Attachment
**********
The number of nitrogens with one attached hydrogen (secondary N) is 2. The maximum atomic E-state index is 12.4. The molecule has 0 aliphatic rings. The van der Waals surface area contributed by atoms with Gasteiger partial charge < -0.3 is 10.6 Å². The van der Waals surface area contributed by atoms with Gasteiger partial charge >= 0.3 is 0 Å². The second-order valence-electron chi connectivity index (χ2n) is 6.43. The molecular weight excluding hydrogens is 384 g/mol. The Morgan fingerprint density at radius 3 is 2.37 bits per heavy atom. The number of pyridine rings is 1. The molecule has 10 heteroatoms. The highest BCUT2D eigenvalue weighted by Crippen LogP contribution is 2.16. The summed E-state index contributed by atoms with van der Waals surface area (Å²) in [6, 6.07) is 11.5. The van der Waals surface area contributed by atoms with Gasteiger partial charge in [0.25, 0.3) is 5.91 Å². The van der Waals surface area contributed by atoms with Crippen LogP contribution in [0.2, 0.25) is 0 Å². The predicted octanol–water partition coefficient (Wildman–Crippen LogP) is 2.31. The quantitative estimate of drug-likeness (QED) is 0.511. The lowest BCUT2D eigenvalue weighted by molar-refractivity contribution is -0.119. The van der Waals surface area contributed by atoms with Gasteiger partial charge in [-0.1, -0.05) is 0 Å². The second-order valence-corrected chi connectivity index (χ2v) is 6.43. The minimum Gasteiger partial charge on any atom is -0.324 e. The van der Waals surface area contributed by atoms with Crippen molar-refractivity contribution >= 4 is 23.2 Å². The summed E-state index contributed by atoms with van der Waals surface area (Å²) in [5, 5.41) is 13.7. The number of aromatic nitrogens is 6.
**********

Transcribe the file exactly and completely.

The number of nitrogens with one attached hydrogen (secondary N) is 2. The maximum atomic E-state index is 12.4. The molecule has 0 aliphatic rings. The van der Waals surface area contributed by atoms with Gasteiger partial charge < -0.3 is 10.6 Å². The van der Waals surface area contributed by atoms with Gasteiger partial charge >= 0.3 is 0 Å². The second-order valence-electron chi connectivity index (χ2n) is 6.43. The molecular weight excluding hydrogens is 384 g/mol. The Morgan fingerprint density at radius 3 is 2.37 bits per heavy atom. The number of pyridine rings is 1. The molecule has 10 heteroatoms. The highest BCUT2D eigenvalue weighted by Crippen LogP contribution is 2.16. The summed E-state index contributed by atoms with van der Waals surface area (Å²) in [6, 6.07) is 11.5. The van der Waals surface area contributed by atoms with Gasteiger partial charge in [0.25, 0.3) is 5.91 Å². The van der Waals surface area contributed by atoms with Crippen LogP contribution in [0.2, 0.25) is 0 Å². The predicted octanol–water partition coefficient (Wildman–Crippen LogP) is 2.31. The quantitative estimate of drug-likeness (QED) is 0.511. The lowest BCUT2D eigenvalue weighted by molar-refractivity contribution is -0.119. The van der Waals surface area contributed by atoms with Gasteiger partial charge in [-0.1, -0.05) is 0 Å². The second-order valence-corrected chi connectivity index (χ2v) is 6.43. The minimum Gasteiger partial charge on any atom is -0.324 e. The van der Waals surface area contributed by atoms with Crippen molar-refractivity contribution >= 4 is 23.2 Å². The summed E-state index contributed by atoms with van der Waals surface area (Å²) in [5, 5.41) is 13.7. The number of aromatic nitrogens is 6.